Pigmented free-floating iris cysts
Pigmented free-floating iris cystsGurdeep Singh(1) Veerappan R Saravanan(2) Kalpana Narendran(1) V. Narendran(2)
1. Department of Pediatric Ophthalmology, Aravind Eye Hospital and Post Graduate Institute of Ophthalmology, Avinashi Road,
Coimbatore- 641 014, Tamil Nadu, India.
Correspondence: Dr Gurdeep Singh
Date of acceptance:5th June 2007
|Slit lamp biomicroscopy videos showing the free floating iris cysts in the anterior chamber in case 1 and in the vitreous cavity in case 2.|
Note: This video is best viewed in Quicktime
Free-floating iris cysts are rare. Establishing the exact etiology is hence difficult. These cysts may be located in the vitreous or the anterior chamber. Anterior chamber cysts can be idiopathic or induced by trauma or surgery. Vitreous cysts may be associated with the remnants of the hyaloid system and therefore be congenital, or can result from trauma or ocular disease. We report two patients with free-floating iris cyst, one in the anterior chamber and the other in the vitreous, which was found incidentally on routine eye examination.
Case 1: An 8 year old girl presented for routine follow-up with a past history of undergoing traumatic cataract extraction with intraocular lens implantation OD one year prior. Her best-corrected vision was 20/20 in the right eye. Her intraocular pressure was 16mmHg. She had no complaints of any bothersome symptoms. Slit lamp examination showed a free floating dark brown, pigmented round iris cyst in the anterior chamber OD.
Case 2: A 9-year male boy presented for routine eye examination as he was using glasses for refractive error. He had no history of floaters. Anterior segment was unremarkable in the right eye but examination of the anterior vitreous showed a large pigmented cystic lesion. It was free floating and appeared to be composed of pigmented cells joined together by a semi-translucent membrane. Indirect ophthalmoscopy showed no fundus abnormalities, and revealed that the vitreous cyst was probably composed of pigmentary epithelium.
Free-floating intraocular cysts can be divided into those occurring in the anterior chamber and the vitreous cavity. According to Clapp, Businelli first described free-floating anterior chamber iris cysts in 1868.1 Free-floating iris cysts in the anterior chamber are a rare, and can be congenital or associated with trauma, surgery, medications or tumors. The wall usually comprises iris pigment epithelium containing pigment granules. The cysts can get detached from the iris surface and float freely in the anterior chamber, or can get reattached to the iris at some other location. They can remain stable or can grow and cause visual disturbance or secondary glaucoma. Visually symptomatic cysts or cysts causing glaucoma need to be removed surgically or collapsed using NdYAG laser.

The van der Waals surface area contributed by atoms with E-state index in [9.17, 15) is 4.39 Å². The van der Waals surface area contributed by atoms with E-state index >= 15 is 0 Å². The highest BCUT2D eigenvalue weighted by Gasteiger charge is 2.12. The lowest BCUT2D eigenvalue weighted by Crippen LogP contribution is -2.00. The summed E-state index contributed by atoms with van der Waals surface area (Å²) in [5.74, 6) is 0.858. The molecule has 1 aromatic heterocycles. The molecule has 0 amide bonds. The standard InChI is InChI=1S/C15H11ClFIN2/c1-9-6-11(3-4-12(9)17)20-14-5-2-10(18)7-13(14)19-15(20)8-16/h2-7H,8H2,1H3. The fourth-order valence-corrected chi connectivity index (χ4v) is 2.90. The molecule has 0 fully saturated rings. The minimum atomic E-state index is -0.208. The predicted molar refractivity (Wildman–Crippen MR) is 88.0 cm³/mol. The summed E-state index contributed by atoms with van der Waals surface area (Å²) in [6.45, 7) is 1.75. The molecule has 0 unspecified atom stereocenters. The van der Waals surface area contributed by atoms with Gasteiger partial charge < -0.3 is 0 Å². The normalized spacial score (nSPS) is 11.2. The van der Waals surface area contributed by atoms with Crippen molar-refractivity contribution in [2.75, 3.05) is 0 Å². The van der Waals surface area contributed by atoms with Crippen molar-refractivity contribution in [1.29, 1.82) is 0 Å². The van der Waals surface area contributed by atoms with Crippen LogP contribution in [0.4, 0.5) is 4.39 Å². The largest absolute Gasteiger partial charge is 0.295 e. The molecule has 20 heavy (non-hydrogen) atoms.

Tansley was the first to describe free-floating vitreous cysts in 1899. Nork and Millecchia, and Jones have recently summarized their characteristics.2,3 The origin of vitreous cysts has been the source of controversy. It has been proposed that they may be associated with the remnants of the hyaloid system and therefore are congenital, or they can result from trauma, retinal surgery or other ocular disease.3,4 Bilateral cases have been reported in patients with retinitis pigmentosa.3 Orellana and colleagues suggested that the cysts originated from the displacement of pigmented ciliary epithelium from the region of the pars plana, possibly after blunt trauma.5 More recently this conclusion has been questioned by Nork and Millecchia2 who contend that they are congenital and can be regarded as a choristoma of the primary hyaloid system. Mobile, dislodged iris cysts can also be found in the vitreous chamber.6 Rarely, they can lead to visual disturbances if they are imposed on the visual axis. Patients who are significantly symptomatic may elect to receive treatment. Orellana and colleagues removed a vitreous cyst via a pars plana approach, aspirating it with a 20-gauge needle, which allowed the cyst to collapse around the tip of the needle.5 Awan suggested disrupting the cyst with argon laser photocystotomy as a simpler and safer method.7
In our series the patient with the anterior chamber cyst was followed up for a period of two years and the patient with vitreous cyst was followed up for a period of three years without any increase in the size of the cysts or the occurrence of complications.
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doi: 10.1136/bjo.2007.126078 Br J Ophthalmol 1 August 2007 vol. 91 no. 8 1037
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